Though President Obama's decision to "surge" in Afghanistan should not have been unexpected by the American public, I was grieved to finally hear the announcement. I was surprised -- and happily -- that he enunciated a defense of the military efforts there in terms of the classic "just war" theory because it seems to me that we Americans always assume our wars to be "just" simply because they always seem to be defending "our freedoms" or "our way of life." In other words, we rarely question our nation, and we do so only on the most selfish level. Even protests against the Viet Nam war for the most part only dwelt on the issue of whether or not America had some kind of national interest at stake, so that if we did NOT have a vested national interest, then we should NOT be fighting in Viet Nam.
Such an explanation flies in the face of classic "just war" arguments. One of the primary qualifications for "just war" in those arguments is that the war CANNOT be fought for selfish purposes.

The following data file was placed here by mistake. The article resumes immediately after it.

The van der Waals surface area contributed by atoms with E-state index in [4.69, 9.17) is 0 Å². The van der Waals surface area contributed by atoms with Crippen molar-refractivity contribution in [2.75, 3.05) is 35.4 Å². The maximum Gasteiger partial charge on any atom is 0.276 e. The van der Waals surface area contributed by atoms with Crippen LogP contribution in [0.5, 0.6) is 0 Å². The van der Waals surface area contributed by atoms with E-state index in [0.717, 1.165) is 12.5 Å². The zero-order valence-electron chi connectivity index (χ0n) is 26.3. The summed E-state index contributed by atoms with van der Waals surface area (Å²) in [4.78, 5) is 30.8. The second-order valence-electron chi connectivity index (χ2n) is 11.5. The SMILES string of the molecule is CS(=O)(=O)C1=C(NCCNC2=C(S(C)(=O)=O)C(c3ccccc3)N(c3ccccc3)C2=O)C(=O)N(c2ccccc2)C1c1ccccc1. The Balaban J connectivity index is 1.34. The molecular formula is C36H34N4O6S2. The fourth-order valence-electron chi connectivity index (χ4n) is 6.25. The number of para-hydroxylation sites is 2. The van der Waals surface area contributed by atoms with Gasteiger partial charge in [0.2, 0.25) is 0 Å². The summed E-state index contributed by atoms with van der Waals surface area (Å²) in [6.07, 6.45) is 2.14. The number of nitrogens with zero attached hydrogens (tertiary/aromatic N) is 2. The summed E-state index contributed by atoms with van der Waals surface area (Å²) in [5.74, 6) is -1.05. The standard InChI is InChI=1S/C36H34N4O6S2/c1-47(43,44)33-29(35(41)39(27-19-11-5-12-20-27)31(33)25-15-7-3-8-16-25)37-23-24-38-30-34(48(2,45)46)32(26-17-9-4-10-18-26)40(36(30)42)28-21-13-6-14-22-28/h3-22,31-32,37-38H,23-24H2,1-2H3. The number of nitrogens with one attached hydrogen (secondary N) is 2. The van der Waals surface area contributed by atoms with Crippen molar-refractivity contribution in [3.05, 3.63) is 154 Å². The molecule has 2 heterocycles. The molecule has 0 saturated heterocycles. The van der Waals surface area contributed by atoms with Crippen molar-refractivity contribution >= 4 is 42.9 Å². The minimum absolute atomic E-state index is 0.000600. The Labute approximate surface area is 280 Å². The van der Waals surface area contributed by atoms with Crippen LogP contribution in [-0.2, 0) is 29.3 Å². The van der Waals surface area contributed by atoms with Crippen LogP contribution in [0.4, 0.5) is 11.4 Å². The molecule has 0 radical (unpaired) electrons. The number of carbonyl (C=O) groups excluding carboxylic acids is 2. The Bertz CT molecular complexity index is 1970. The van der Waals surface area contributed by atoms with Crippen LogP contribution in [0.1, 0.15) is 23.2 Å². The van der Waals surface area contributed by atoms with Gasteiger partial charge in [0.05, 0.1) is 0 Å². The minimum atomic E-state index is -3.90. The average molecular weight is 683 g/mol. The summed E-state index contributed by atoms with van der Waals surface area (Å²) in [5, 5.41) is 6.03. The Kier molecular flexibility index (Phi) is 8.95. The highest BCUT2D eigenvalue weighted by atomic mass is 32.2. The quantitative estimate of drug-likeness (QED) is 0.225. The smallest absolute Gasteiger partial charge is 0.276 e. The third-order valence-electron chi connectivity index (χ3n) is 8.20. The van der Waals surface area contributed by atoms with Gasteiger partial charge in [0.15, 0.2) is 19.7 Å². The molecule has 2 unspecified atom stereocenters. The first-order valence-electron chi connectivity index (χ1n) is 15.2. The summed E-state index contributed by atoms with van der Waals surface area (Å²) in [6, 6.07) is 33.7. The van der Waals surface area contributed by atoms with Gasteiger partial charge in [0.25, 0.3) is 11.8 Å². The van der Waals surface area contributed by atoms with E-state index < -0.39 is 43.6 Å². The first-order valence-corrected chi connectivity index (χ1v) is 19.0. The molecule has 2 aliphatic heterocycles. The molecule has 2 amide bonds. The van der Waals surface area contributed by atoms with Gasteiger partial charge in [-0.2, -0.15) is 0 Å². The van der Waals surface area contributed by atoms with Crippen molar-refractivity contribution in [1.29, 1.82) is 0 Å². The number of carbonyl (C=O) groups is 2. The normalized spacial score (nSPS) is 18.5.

So, again, it was good to hear our President articulate a logical defense of his decision to surge. In part, it was good to hear because it may become clearer to all of us that this war and the one we are fighting in Iraq are indeed NOT "just." We are invaders in foreign countries; we are attempting to spread our empire; we are not fighting by just means. Thus our wars are not just, according to "just war" theory.
For an insightful analysis of President Obama's speech on the surge, see this short piece by Professor Stanley Hauerwas:
"Peace on earth." (unidentified angels)